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So this is the formula for the regularized logistic regression cost function:

enter image description here

$x^{(i)}$ - the $i$'th training example

$\theta_j$ - the parameter of the $j$'th feature

$m$ - the number of training examples

$n$ - the number of features

$y_{(i)}$ - the actual outcome of the $i$'th training example, such that $y \in \{0, 1\}$

$\lambda$ - the regularization term

$h_\theta$ - the hypothesis function that produces a prediction in the interval $(0, 1)$

$h_\theta(x^{(i)})$ - predicted value of the $i$'th training example, such that:

$h_\theta(x^{(i)}) = \sigma(\theta^{T}x^{(i)})$, where $\sigma(z) = \frac{1}{1+e^{-z}}$ (the sigmoid/logistic function)

My question is about that last term:

enter image description here

From my understanding, in order to do regularization, we need to find the sum of all the squares of the parameters $\theta$. That is clear enough. Also we multiply this sum by the regularization term $\lambda$, which we can change if we think the data is overfit/underfit. Good. Then, for convenience we divide this term by $2$ such that when we take the derivative we will get rid of that $2$ that would come from the exponent of $\theta$. All clear so far. BUT, why in the world do we also divide by $m$ (the number of training examples)? We divide the left term by $m$ in order to find the average error, and that makes sense since we have $m$ examples, therefore $m$ errors and after we find the sum of these $m$ errors, we would need to divide by $m$ to get the average error. But in this right term that I am confused about, we find the sum of the squares of the features, and the number of features is $n$. If we want to find the average of all the $\theta_j^2$ wouldn't we need to divide by $n$ instead of $m$, since we have $n$ features. Why does it make sense to divide that sum by $m$ and shouldn't we divide it by $n$?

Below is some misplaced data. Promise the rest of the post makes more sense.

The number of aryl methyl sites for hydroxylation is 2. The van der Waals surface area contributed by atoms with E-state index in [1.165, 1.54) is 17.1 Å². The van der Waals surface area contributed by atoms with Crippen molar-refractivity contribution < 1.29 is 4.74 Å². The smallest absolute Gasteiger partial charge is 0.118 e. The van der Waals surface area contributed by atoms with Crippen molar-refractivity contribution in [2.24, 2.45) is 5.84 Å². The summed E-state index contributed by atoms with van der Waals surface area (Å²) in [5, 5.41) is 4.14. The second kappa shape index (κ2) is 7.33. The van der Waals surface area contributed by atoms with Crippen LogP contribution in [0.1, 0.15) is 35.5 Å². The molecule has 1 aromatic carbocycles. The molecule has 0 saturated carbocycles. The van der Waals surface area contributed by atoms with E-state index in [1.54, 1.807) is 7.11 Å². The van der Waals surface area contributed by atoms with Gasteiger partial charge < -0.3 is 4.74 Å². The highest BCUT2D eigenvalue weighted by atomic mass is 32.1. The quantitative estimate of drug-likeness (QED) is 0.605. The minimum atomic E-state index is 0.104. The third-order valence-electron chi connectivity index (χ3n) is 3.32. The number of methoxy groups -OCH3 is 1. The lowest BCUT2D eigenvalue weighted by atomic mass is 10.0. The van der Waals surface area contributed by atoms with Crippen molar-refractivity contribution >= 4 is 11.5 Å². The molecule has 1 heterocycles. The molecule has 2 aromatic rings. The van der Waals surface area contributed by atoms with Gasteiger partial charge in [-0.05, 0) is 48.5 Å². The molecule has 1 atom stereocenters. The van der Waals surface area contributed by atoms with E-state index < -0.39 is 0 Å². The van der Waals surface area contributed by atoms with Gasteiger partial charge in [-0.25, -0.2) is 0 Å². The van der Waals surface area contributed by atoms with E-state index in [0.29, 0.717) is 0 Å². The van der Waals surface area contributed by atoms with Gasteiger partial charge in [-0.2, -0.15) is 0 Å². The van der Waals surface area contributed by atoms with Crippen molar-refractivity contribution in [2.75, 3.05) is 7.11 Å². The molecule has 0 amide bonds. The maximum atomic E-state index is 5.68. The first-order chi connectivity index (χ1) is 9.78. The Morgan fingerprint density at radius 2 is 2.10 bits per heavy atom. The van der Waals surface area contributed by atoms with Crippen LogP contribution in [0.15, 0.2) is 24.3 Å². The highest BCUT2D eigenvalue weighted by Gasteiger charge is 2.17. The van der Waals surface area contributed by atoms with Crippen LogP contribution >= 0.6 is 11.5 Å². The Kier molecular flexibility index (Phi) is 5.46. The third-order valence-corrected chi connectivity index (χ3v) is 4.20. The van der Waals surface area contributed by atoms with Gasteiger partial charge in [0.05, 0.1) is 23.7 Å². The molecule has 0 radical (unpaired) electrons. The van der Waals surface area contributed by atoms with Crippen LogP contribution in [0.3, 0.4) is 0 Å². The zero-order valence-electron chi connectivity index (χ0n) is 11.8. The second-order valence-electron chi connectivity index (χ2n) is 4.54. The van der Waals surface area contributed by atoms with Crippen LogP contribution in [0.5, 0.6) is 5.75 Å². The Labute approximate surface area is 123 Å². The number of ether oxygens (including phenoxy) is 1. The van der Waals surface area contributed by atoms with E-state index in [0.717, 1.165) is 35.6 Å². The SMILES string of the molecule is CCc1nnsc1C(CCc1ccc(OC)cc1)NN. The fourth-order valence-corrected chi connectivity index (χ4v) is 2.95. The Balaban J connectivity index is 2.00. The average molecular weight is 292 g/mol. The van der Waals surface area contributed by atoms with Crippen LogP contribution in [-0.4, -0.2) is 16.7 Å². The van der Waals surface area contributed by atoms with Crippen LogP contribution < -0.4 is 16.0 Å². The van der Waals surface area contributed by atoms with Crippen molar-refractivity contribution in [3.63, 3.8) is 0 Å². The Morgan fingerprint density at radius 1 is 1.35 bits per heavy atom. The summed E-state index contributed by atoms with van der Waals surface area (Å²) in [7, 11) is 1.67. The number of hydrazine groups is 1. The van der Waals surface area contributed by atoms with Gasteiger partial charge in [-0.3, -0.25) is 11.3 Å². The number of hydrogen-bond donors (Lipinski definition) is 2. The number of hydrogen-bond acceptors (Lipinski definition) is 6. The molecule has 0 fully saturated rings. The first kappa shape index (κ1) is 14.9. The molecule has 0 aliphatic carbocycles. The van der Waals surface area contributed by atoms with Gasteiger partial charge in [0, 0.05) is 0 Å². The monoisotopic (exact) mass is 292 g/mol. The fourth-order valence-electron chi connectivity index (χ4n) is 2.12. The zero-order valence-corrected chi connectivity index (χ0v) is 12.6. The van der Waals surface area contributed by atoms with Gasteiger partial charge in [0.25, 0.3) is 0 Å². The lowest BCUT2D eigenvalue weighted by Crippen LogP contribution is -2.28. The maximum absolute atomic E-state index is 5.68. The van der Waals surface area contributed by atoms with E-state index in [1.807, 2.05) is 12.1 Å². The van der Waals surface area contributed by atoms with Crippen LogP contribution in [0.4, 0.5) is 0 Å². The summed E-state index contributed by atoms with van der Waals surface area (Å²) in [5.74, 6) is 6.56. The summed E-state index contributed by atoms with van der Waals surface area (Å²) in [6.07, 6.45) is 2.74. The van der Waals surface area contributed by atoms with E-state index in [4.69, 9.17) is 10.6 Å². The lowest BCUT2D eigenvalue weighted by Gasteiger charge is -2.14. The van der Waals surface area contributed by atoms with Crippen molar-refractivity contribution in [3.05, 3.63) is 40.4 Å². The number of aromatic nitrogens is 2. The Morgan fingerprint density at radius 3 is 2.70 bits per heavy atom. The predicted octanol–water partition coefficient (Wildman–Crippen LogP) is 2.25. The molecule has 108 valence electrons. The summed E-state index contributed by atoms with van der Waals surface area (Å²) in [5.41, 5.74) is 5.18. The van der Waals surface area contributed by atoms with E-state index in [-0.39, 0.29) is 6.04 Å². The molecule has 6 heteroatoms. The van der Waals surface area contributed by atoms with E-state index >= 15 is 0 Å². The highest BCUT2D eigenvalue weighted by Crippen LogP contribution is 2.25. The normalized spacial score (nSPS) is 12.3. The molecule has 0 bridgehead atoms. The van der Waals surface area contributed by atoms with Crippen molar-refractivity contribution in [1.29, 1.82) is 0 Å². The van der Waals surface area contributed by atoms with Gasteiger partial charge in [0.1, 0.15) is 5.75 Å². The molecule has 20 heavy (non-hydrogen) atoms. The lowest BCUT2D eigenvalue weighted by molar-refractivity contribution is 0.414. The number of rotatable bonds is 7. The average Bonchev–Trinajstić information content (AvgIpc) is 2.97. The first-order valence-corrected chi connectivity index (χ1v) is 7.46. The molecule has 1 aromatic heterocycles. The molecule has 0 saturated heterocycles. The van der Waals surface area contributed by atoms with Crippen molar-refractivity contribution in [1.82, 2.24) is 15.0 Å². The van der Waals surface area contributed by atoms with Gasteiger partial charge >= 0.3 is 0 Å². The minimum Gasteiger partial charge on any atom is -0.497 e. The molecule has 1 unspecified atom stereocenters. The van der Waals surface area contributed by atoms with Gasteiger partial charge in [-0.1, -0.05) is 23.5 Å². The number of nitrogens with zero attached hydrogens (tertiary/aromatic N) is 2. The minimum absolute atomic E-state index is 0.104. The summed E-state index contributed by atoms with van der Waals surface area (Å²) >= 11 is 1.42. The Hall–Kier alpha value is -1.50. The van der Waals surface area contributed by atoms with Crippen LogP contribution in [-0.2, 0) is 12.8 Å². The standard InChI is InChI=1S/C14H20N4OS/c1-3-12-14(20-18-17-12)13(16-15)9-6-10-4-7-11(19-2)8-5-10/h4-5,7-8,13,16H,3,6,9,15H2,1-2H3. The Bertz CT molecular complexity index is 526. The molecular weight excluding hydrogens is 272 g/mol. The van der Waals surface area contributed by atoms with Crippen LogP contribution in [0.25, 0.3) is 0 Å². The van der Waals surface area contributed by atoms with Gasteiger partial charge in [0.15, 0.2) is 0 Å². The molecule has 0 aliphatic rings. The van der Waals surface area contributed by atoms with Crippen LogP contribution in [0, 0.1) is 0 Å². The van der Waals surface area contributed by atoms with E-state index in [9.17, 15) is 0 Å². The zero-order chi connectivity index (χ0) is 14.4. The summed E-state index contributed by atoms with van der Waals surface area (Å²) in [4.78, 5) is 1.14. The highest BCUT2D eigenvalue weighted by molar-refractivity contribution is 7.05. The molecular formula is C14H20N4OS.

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There are several possible intuitions behind that as explained here, but the strongest argument for me is the following one.

The „best“ form of the loss function is the one that requires the least amount of tweaking, e.g. for different dataset sizes. Dividing the regularization term by the number of samples reduces its significance for larger datasets. And, indeed, since regularization is needed to prevent overfitting, its impact should be reduced (in favor of the impact of the data itself) if a larger amount of data is available.

This way the same $\lambda$ value has better chances for working with the whole dataset as well as with a small part of it without adjusting.

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